Lawyer warns ban on holding phone in car could make roads less safe

A leading automotive lawyer has warned that a new driving law banning drivers from using their phones while driving could make the roads “even more dangerous”.

Drivers can only use “interactive communication” behind the wheel, such as B. SMS according to the applicable rules, be prosecuted.

Still the express reports A new rule change this year means drivers can now be penalized for taking pictures or even changing a song.

Now motorist Nick Freeman has warned that the new policy will limit drivers’ ability to track other drivers who break the law.

And he says this footage could be used as evidence for an investigation.

He said: “This new law means that drivers will no longer be able to illegally film other motorists with their cell phones.

“Traditionally, this type of footage – usually shot in a queue or at a red light – has provided the foundation for countless successful law enforcement operations.

In fact, over the years police have been actively exhorting the public to use their phones in this way to seduce illegal drivers.

“However, since filming or photography is no longer permitted, the public’s film material is massively reduced.

“As a result, far less dangerous drivers are brought to justice. In short, it is the most spectacular and dangerous own goal. “

Mr Freeman has used the argument of non-interactive communication in some of his previous legal cases.

There have been some calls to completely ban the use of mobile phones behind the wheel, despite ministers opposed to the plan.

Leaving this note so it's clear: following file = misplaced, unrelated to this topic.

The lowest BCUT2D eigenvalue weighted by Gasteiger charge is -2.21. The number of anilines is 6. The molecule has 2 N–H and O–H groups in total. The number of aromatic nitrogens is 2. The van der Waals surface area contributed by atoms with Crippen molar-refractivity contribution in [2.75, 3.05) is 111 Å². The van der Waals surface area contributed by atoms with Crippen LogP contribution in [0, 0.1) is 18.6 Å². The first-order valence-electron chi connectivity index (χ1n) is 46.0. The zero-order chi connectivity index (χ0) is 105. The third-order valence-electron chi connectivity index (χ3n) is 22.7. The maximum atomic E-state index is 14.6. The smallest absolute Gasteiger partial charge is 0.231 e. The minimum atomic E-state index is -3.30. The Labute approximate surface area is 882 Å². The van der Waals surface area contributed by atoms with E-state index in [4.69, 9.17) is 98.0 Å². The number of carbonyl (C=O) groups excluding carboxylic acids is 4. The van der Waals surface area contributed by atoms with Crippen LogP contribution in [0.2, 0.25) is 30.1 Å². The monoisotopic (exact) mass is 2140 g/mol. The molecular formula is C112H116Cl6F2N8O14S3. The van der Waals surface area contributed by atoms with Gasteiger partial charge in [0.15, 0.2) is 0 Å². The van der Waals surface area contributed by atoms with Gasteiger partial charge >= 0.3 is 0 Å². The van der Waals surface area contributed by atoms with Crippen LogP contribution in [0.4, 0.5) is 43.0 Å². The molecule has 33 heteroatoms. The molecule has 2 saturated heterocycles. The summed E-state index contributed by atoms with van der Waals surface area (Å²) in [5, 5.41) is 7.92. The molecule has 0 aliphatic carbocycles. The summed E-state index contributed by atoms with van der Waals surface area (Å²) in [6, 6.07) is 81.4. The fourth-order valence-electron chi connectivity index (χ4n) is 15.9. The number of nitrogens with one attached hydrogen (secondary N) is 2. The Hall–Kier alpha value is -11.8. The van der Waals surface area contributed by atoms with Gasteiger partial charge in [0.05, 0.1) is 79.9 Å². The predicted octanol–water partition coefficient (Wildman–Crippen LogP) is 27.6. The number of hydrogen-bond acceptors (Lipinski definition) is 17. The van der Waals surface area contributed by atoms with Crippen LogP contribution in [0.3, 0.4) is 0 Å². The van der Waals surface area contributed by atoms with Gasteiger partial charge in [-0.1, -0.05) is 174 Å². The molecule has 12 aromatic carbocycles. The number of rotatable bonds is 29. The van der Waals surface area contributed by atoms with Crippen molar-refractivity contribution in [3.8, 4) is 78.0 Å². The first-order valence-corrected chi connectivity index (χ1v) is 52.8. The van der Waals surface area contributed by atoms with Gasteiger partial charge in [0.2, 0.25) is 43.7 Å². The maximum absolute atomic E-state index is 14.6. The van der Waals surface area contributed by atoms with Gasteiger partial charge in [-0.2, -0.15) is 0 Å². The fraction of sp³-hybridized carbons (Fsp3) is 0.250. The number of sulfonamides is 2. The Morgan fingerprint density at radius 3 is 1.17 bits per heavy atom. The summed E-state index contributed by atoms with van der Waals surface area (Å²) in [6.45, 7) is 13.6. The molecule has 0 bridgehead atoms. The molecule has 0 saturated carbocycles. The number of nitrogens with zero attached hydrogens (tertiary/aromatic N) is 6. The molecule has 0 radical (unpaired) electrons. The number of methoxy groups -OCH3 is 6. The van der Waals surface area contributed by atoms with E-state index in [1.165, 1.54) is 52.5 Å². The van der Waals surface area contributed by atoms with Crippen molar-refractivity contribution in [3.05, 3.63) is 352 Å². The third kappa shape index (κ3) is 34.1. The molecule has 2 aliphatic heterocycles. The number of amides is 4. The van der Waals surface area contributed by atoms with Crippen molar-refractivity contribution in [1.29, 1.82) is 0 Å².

Drivers can still use hands-free devices behind the steering wheel, e.g. B. Navigation apps in a charging station.

They can also use their phones to pay for meals or take-away services while the car is parked.

Mr. Freeman added, “The thinking is reasonable. It is based on the idea that using a cell phone for any reason behind the wheel is dangerous and distracting.

“But the government is introducing this law in isolation, without thinking about how to replace the way law enforcement has benefited from the footage provided by the drivers.”

Ideally, Mr Freeman said, more cops would be brought onto the streets to address the problem.

As the number of civil servants has fallen dramatically over the past decade, he has called for a new way of monitoring the streets.

Mr. Freeman has called for a penalty that would “wipe out” the problem overnight.

He said, “What we need is a punishment that monitors itself. The only way to do this is to introduce much more severe penalties.

“Using a cell phone behind the wheel is just as distracting as driving with drinks.

“So we need to balance the penalty for illegally using the phone – which is a driving ban [at least] a year – because it has the same level of distraction.

“That would wipe out a dangerous and serious problem overnight.

“We have a government that is shooting itself in the foot.

“Without the help of other drivers to arrest law breakers, we must find an alternative way to prevent people from indulging in the dangerous practice of chatting, texting or using the internet on a handheld phone while driving. “


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